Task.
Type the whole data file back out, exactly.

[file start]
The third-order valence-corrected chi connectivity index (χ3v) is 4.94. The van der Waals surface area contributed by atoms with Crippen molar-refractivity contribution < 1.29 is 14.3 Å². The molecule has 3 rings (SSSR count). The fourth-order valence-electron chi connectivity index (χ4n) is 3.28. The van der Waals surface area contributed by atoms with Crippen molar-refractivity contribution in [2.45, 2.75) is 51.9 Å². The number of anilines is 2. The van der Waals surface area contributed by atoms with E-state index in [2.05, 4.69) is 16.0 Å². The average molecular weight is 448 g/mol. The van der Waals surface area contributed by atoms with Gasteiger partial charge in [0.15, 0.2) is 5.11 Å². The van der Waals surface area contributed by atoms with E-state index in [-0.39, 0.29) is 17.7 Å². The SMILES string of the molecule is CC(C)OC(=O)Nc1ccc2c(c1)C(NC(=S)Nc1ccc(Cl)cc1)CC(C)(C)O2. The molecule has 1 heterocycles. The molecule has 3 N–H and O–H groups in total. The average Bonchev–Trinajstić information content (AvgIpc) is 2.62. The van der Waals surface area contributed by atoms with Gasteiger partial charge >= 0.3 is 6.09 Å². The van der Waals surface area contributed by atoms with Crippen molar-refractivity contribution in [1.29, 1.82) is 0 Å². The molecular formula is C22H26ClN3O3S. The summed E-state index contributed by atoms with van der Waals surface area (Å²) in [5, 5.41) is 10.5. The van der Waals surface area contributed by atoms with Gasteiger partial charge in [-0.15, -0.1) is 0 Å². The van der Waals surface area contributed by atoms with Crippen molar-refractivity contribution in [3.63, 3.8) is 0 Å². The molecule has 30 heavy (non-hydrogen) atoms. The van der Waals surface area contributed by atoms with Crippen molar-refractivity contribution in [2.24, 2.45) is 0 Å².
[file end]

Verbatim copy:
The third-order valence-corrected chi connectivity index (χ3v) is 4.94. The van der Waals surface area contributed by atoms with Crippen molar-refractivity contribution < 1.29 is 14.3 Å². The molecule has 3 rings (SSSR count). The fourth-order valence-electron chi connectivity index (χ4n) is 3.28. The van der Waals surface area contributed by atoms with Crippen molar-refractivity contribution in [2.45, 2.75) is 51.9 Å². The number of anilines is 2. The van der Waals surface area contributed by atoms with E-state index in [2.05, 4.69) is 16.0 Å². The average molecular weight is 448 g/mol. The van der Waals surface area contributed by atoms with Gasteiger partial charge in [0.15, 0.2) is 5.11 Å². The van der Waals surface area contributed by atoms with E-state index in [-0.39, 0.29) is 17.7 Å². The SMILES string of the molecule is CC(C)OC(=O)Nc1ccc2c(c1)C(NC(=S)Nc1ccc(Cl)cc1)CC(C)(C)O2. The molecule has 1 heterocycles. The molecule has 3 N–H and O–H groups in total. The average Bonchev–Trinajstić information content (AvgIpc) is 2.62. The van der Waals surface area contributed by atoms with Gasteiger partial charge >= 0.3 is 6.09 Å². The van der Waals surface area contributed by atoms with Crippen molar-refractivity contribution in [1.29, 1.82) is 0 Å². The molecular formula is C22H26ClN3O3S. The summed E-state index contributed by atoms with van der Waals surface area (Å²) in [5, 5.41) is 10.5. The van der Waals surface area contributed by atoms with Gasteiger partial charge in [-0.15, -0.1) is 0 Å². The van der Waals surface area contributed by atoms with Crippen molar-refractivity contribution in [3.63, 3.8) is 0 Å². The molecule has 30 heavy (non-hydrogen) atoms. The van der Waals surface area contributed by atoms with Crippen molar-refractivity contribution in [2.24, 2.45) is 0 Å².